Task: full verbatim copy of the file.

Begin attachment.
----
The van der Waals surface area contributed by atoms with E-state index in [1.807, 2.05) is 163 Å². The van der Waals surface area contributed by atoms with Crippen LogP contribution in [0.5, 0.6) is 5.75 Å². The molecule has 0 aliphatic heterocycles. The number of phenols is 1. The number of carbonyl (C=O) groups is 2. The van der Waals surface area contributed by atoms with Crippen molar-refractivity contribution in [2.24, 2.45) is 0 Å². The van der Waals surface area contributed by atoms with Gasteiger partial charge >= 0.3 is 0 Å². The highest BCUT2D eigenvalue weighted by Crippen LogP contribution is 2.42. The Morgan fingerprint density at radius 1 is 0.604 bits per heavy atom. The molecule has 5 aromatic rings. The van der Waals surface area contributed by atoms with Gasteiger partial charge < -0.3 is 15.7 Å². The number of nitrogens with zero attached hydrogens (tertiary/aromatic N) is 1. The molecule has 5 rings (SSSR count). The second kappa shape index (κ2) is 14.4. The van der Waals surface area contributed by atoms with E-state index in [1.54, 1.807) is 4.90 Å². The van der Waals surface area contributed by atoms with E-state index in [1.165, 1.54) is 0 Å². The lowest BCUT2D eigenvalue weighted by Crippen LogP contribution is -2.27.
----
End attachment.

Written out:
The van der Waals surface area contributed by atoms with E-state index in [1.807, 2.05) is 163 Å². The van der Waals surface area contributed by atoms with Crippen LogP contribution in [0.5, 0.6) is 5.75 Å². The molecule has 0 aliphatic heterocycles. The number of phenols is 1. The number of carbonyl (C=O) groups is 2. The van der Waals surface area contributed by atoms with Crippen molar-refractivity contribution in [2.24, 2.45) is 0 Å². The van der Waals surface area contributed by atoms with Gasteiger partial charge >= 0.3 is 0 Å². The highest BCUT2D eigenvalue weighted by Crippen LogP contribution is 2.42. The Morgan fingerprint density at radius 1 is 0.604 bits per heavy atom. The molecule has 5 aromatic rings. The van der Waals surface area contributed by atoms with Gasteiger partial charge < -0.3 is 15.7 Å². The number of nitrogens with zero attached hydrogens (tertiary/aromatic N) is 1. The molecule has 5 rings (SSSR count). The second kappa shape index (κ2) is 14.4. The van der Waals surface area contributed by atoms with E-state index in [1.54, 1.807) is 4.90 Å². The van der Waals surface area contributed by atoms with E-state index in [1.165, 1.54) is 0 Å². The lowest BCUT2D eigenvalue weighted by Crippen LogP contribution is -2.27.